x Abu Dhabi, UAEFriday 21 July 2017

German hostages released in Yemen

Kidnappers release three Germans after the Yemeni government agree to meet some of their conditions, mediators said.

SANA'A, Yemen // Kidnappers have released three Germans after the Yemeni government agreed to meet some of their conditions, including paying a ransom and releasing some tribesmen from prison, mediators said today. The Germans were due to arrive by the late afternoon in the capital city of Sana'a, said Ahmed Ubad Sherif, one of the leading mediators from the Khawlan tribe. Mr Sherif said the Germans were being taken care of by Sheikh Abdel Qawi Ubad, the deputy governor of the Al-Dhala province in Southern Yemen. The deputy governor is also a senior tribal member.

A second tribal official, who was also mediating, said the kidnappers released the hostages after the government agreed to their conditions to release some tribesmen in Yemeni prisons. The mediator, who spoke on condition of anonymity because of the sensitivity of the issue, said a ransom of 20 million Riyals (Dh367,000) was paid by the Yemeni government. A Yemeni security official told the Associated Press that the Yemeni authorities had heard of the release and were sending a team to the Al-Dhala province to take custody of the Germans.

He spoke on condition of anonymity because he was not authorised to speak to the news media. The three Germans - an aid worker based in Yemen and her visiting mother and father - were kidnapped Monday by Bani Dhabyan tribesmen in Dhamar province, located about 65 miles south of the capital. The mediators had said the kidnappers' leader, Sheikh Abed Rabbo Saleh al-Tam, had initially demanded the release of a cleric, Sheikh Mohammed Ali Hassan al-Moayad, jailed in the United States on terrorism charges.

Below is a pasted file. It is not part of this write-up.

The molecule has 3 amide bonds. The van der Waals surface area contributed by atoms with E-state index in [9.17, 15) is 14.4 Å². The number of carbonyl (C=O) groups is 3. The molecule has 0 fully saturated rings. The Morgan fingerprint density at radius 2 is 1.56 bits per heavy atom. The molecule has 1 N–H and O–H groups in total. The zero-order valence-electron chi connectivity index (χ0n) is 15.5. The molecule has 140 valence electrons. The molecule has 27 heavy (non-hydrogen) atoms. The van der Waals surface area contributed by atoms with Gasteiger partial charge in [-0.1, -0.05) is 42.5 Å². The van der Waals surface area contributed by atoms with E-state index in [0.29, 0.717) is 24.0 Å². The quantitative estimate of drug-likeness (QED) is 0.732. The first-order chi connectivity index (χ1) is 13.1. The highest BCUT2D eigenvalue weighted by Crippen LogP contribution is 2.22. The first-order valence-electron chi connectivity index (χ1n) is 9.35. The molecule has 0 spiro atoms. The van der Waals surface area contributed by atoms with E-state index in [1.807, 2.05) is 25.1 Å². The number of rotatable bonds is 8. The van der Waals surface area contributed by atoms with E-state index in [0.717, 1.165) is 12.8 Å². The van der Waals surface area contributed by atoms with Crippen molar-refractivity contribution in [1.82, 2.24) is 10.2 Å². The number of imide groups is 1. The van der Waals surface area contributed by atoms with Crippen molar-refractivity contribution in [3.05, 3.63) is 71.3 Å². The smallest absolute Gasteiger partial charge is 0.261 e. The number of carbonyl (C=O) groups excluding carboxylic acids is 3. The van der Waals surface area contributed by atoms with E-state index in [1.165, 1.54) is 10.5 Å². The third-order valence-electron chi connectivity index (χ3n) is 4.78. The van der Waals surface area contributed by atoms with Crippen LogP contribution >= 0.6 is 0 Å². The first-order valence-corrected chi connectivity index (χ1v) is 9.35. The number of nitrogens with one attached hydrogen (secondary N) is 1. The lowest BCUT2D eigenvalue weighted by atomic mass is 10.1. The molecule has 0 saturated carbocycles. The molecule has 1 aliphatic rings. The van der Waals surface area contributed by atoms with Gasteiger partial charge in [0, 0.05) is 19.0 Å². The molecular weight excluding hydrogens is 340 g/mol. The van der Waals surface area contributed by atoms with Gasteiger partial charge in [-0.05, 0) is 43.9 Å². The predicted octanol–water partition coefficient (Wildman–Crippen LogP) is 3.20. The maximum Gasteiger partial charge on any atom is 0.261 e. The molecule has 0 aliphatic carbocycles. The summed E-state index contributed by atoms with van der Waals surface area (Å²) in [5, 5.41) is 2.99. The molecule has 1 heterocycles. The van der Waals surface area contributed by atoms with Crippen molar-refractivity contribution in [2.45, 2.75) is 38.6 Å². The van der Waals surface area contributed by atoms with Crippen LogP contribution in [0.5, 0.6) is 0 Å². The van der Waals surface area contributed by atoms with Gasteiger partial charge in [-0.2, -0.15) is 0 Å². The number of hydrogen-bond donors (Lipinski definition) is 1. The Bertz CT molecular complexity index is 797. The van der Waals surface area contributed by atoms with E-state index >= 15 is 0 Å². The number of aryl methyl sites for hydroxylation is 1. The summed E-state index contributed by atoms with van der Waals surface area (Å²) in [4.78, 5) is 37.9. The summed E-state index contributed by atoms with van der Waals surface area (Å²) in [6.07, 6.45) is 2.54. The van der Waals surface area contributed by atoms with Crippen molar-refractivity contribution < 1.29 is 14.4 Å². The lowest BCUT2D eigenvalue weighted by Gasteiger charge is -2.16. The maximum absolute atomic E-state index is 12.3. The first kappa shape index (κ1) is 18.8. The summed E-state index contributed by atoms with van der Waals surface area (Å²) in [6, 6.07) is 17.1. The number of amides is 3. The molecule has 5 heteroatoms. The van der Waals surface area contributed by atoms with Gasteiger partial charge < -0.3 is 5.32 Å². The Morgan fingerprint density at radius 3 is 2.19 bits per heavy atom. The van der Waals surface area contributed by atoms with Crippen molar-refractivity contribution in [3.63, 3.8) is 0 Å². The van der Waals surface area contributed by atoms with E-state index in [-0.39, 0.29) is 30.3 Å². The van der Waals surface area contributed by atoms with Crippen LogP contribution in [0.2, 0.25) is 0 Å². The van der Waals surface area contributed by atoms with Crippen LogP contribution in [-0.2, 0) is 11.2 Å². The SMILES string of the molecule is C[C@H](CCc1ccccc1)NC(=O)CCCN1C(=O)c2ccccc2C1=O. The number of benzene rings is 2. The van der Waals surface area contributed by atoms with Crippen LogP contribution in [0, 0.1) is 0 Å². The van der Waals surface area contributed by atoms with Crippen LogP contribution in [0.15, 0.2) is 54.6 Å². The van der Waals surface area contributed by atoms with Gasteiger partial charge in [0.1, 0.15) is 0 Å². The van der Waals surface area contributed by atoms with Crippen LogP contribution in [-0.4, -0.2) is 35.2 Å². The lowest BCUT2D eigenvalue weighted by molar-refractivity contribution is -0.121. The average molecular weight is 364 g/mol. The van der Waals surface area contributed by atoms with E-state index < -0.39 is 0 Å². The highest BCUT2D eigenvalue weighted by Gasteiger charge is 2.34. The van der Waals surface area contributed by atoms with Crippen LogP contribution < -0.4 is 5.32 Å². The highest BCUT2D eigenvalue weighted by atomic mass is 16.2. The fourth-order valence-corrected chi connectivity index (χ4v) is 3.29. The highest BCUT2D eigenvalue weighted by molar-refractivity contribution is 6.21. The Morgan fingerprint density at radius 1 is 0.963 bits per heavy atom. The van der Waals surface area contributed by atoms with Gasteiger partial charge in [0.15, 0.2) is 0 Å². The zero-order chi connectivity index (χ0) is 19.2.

Al-Moayad was sentenced in 2005 in New York to 75 years in prison for supporting terrorism. In October, an appeals court overturned his conviction and ordered a retrial because of inflammatory testimony about unrelated terrorism cases in his first trial. The demand was in addition to others made by Sheikh al-Tam for the release of his son and brother from Yemeni jails. Sheikh al-Moayad was convicted of conspiring to support and attempting to support al Qa'eda and the Palestinian extremist group Hamas.

He was lured to Germany by two FBI informants in 2003 and secretly recorded promising to funnel money to Hamas and al Qa'eda. He also boasted that Osama bin Laden called him "my sheikh." He was arrested by German police and sent to the United States. *AP